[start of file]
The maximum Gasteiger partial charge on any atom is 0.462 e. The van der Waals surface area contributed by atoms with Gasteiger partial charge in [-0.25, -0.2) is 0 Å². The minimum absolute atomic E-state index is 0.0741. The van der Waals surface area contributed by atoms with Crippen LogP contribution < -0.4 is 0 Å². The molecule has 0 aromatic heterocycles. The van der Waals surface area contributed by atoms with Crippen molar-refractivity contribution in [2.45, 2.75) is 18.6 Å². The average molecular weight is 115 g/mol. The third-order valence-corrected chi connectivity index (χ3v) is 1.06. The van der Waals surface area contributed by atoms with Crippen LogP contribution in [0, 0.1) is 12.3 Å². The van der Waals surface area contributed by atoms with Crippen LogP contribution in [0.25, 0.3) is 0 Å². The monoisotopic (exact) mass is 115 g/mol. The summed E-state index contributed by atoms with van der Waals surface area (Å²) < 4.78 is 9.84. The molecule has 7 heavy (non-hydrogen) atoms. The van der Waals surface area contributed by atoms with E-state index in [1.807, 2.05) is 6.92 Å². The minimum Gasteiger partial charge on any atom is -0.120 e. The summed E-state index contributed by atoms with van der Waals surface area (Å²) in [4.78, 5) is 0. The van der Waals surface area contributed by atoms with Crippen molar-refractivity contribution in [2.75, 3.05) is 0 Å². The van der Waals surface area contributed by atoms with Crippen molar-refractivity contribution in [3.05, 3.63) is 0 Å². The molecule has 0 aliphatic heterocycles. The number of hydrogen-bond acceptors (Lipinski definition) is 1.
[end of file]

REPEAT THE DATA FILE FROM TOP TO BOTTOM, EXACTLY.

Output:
The maximum Gasteiger partial charge on any atom is 0.462 e. The van der Waals surface area contributed by atoms with Gasteiger partial charge in [-0.25, -0.2) is 0 Å². The minimum absolute atomic E-state index is 0.0741. The van der Waals surface area contributed by atoms with Crippen LogP contribution < -0.4 is 0 Å². The molecule has 0 aromatic heterocycles. The van der Waals surface area contributed by atoms with Crippen molar-refractivity contribution in [2.45, 2.75) is 18.6 Å². The average molecular weight is 115 g/mol. The third-order valence-corrected chi connectivity index (χ3v) is 1.06. The van der Waals surface area contributed by atoms with Crippen LogP contribution in [0, 0.1) is 12.3 Å². The van der Waals surface area contributed by atoms with Crippen LogP contribution in [0.25, 0.3) is 0 Å². The monoisotopic (exact) mass is 115 g/mol. The summed E-state index contributed by atoms with van der Waals surface area (Å²) < 4.78 is 9.84. The molecule has 7 heavy (non-hydrogen) atoms. The van der Waals surface area contributed by atoms with E-state index in [1.807, 2.05) is 6.92 Å². The minimum Gasteiger partial charge on any atom is -0.120 e. The summed E-state index contributed by atoms with van der Waals surface area (Å²) in [4.78, 5) is 0. The van der Waals surface area contributed by atoms with Crippen molar-refractivity contribution in [2.75, 3.05) is 0 Å². The van der Waals surface area contributed by atoms with Crippen molar-refractivity contribution in [3.05, 3.63) is 0 Å². The molecule has 0 aliphatic heterocycles. The number of hydrogen-bond acceptors (Lipinski definition) is 1.